A national (i.e. Quebec-wide) Policy Commission is composed of a dozen or so theme committees, responsible for drafting papers and proposals for program development. A national Women’s Commission is composed of delegates from the various regions of Quebec, and is charged with ensuring adherence by the party to the values of feminism.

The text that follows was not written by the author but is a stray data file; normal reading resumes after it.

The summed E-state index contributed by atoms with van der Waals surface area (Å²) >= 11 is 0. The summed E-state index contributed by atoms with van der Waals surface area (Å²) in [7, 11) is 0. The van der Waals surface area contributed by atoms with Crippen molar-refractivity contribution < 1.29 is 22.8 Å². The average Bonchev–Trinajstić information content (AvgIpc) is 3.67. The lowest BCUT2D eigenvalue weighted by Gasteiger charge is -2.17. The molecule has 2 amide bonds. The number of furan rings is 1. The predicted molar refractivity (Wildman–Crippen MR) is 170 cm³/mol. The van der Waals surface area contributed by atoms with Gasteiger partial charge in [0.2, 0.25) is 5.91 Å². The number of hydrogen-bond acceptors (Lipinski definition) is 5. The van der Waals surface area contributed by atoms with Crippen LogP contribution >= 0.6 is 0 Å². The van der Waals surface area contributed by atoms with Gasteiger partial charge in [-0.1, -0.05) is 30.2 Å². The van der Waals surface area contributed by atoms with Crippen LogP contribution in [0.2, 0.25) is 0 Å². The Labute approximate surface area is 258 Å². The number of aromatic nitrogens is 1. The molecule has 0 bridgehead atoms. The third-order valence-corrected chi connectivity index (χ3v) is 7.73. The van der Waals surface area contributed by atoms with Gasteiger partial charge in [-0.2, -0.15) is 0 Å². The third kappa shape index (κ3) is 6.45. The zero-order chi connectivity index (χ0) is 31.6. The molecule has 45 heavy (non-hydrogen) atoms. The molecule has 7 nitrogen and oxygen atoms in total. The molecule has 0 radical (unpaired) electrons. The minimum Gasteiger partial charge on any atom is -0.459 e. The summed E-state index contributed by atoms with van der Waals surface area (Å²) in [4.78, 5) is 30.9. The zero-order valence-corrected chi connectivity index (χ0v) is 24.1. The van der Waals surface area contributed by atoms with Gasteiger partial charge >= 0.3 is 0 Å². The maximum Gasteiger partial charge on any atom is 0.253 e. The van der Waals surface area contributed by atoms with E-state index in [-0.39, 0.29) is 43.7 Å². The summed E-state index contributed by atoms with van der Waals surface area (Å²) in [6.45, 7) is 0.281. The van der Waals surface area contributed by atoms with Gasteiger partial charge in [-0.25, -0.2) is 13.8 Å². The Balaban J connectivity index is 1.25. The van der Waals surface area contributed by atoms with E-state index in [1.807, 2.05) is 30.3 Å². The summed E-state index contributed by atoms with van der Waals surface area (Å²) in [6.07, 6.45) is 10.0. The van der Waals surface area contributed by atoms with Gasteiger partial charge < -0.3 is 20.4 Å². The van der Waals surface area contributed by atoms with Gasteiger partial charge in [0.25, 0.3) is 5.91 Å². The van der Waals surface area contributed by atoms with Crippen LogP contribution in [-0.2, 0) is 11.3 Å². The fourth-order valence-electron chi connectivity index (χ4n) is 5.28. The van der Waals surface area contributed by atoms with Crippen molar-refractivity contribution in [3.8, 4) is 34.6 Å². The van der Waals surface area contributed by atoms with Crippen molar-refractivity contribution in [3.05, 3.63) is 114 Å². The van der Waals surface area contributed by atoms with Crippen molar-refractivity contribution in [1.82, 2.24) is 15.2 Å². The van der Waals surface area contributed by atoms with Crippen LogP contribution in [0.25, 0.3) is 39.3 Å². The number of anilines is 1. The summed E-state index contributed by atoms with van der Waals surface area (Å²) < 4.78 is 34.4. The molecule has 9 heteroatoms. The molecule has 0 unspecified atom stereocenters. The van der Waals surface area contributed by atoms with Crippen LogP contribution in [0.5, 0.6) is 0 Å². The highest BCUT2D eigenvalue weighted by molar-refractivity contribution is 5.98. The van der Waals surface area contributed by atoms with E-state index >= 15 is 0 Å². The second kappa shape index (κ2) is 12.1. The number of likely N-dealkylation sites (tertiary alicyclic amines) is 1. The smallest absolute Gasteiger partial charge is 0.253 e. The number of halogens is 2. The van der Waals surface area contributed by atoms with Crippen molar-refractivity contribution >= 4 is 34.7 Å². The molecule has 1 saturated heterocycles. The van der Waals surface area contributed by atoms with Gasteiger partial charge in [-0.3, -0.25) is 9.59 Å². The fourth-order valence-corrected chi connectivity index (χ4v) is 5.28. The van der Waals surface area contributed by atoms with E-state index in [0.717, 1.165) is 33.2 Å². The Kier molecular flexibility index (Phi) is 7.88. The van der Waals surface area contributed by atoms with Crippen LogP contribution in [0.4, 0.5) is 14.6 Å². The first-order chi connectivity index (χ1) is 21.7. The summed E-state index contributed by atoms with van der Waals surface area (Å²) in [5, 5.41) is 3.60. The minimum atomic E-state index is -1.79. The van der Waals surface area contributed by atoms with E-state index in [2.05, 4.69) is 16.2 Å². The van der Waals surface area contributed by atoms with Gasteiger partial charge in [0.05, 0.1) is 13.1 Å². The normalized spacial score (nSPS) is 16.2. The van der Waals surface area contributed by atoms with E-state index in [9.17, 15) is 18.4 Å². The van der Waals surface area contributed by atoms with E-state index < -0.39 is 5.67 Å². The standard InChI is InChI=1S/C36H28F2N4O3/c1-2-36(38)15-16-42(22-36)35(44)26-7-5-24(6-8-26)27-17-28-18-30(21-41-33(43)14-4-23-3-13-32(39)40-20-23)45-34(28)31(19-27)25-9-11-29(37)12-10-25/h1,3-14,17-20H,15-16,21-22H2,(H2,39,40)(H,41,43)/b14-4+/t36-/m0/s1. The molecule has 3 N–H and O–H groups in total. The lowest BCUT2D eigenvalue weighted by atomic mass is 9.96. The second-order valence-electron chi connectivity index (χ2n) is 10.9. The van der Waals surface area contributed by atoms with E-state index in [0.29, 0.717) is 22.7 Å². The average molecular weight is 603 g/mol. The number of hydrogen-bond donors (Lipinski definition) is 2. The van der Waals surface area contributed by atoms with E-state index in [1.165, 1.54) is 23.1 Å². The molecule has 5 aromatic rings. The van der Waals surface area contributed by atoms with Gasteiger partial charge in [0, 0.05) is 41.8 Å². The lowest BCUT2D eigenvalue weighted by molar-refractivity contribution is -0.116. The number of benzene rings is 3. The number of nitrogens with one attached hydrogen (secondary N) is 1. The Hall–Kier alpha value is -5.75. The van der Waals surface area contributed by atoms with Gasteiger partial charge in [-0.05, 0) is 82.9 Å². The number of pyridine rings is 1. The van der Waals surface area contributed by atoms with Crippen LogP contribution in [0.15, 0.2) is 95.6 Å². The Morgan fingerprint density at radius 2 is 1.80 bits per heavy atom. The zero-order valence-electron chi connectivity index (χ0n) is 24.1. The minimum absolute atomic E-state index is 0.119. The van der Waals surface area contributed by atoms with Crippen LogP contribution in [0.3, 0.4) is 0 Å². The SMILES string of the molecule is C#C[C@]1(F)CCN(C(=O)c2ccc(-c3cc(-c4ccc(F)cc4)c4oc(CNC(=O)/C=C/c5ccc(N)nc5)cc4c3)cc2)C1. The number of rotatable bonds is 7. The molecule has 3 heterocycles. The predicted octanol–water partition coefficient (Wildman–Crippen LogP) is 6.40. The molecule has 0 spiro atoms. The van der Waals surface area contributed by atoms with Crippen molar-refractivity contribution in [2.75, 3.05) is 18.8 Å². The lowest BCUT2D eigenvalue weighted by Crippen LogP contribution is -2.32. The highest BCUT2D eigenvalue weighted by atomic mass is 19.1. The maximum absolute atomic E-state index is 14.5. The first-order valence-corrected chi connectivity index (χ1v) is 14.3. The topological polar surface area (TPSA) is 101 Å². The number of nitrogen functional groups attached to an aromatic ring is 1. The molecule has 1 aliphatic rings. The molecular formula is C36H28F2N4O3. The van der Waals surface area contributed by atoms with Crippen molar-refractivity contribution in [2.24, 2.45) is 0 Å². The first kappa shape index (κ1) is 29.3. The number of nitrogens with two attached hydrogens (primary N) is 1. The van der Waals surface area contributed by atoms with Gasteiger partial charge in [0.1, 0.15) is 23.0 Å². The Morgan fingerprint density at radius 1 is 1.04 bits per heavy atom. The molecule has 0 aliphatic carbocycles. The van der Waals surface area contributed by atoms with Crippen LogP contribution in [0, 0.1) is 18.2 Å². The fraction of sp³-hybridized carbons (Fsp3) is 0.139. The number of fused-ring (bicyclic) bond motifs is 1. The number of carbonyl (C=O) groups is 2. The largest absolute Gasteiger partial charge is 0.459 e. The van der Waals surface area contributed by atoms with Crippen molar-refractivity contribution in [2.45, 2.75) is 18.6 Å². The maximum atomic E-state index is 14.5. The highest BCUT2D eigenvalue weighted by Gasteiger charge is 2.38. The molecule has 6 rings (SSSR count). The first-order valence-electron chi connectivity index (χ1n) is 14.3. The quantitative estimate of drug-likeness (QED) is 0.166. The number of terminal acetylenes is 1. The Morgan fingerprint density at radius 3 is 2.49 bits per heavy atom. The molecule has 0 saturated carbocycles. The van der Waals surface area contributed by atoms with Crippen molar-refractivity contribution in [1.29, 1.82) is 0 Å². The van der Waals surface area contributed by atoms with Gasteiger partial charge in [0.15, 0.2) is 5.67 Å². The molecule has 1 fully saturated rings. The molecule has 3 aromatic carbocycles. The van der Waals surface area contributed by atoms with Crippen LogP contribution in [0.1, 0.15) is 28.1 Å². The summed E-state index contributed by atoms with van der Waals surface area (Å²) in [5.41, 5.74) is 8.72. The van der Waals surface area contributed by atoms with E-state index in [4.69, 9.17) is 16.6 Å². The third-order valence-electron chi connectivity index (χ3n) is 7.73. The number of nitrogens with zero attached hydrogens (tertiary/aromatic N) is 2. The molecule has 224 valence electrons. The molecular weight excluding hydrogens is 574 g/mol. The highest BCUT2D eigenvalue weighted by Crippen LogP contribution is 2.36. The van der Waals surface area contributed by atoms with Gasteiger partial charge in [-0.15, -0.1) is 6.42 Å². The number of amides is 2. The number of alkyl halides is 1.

In the December 2008 general election, Québec Solidaire scored a major breakthrough. Despite an undemocratic first-past-the-post electoral system, it managed to elect a member to the National Assembly. The election of Amir Khadir in Mercier riding brought welcome media attention to the party. His effective interventions in the National Assembly have given the party considerable media exposure, and he has been able to speak out on many issues not previously associated with the left.[3] However, his high media profile and popularity — opinion polls recently rated him the “most popular” MNA in Quebec! — have not translated into corresponding support for the party as a whole. Although some recent polls have attributed 8-10% or more support to QS among the electorate, the overall score of its candidates in the two general elections since its founding (2007 and 2008) has been just under 4%. A handful of individual candidates, including David, have won electoral scores of between 10% and 30%, however; in each such case they are well-known activists in trade unions or other social movements.